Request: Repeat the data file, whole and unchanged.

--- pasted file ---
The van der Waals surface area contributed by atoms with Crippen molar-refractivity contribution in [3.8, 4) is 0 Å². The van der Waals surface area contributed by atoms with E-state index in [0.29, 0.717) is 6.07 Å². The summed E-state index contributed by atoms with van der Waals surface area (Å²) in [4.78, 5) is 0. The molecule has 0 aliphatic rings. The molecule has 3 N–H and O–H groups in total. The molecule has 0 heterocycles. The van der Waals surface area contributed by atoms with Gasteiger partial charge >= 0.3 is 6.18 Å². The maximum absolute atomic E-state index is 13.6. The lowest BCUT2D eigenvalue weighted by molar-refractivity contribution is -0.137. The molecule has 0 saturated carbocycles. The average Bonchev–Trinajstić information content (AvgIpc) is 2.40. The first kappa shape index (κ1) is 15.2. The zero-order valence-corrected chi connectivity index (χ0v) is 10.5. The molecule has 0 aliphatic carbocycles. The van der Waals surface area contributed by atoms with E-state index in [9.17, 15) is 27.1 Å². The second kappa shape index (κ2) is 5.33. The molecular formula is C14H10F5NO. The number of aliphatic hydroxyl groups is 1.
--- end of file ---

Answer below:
The van der Waals surface area contributed by atoms with Crippen molar-refractivity contribution in [3.8, 4) is 0 Å². The van der Waals surface area contributed by atoms with E-state index in [0.29, 0.717) is 6.07 Å². The summed E-state index contributed by atoms with van der Waals surface area (Å²) in [4.78, 5) is 0. The molecule has 0 aliphatic rings. The molecule has 3 N–H and O–H groups in total. The molecule has 0 heterocycles. The van der Waals surface area contributed by atoms with Gasteiger partial charge >= 0.3 is 6.18 Å². The maximum absolute atomic E-state index is 13.6. The lowest BCUT2D eigenvalue weighted by molar-refractivity contribution is -0.137. The molecule has 0 saturated carbocycles. The average Bonchev–Trinajstić information content (AvgIpc) is 2.40. The first kappa shape index (κ1) is 15.2. The zero-order valence-corrected chi connectivity index (χ0v) is 10.5. The molecule has 0 aliphatic carbocycles. The van der Waals surface area contributed by atoms with E-state index in [9.17, 15) is 27.1 Å². The second kappa shape index (κ2) is 5.33. The molecular formula is C14H10F5NO. The number of aliphatic hydroxyl groups is 1.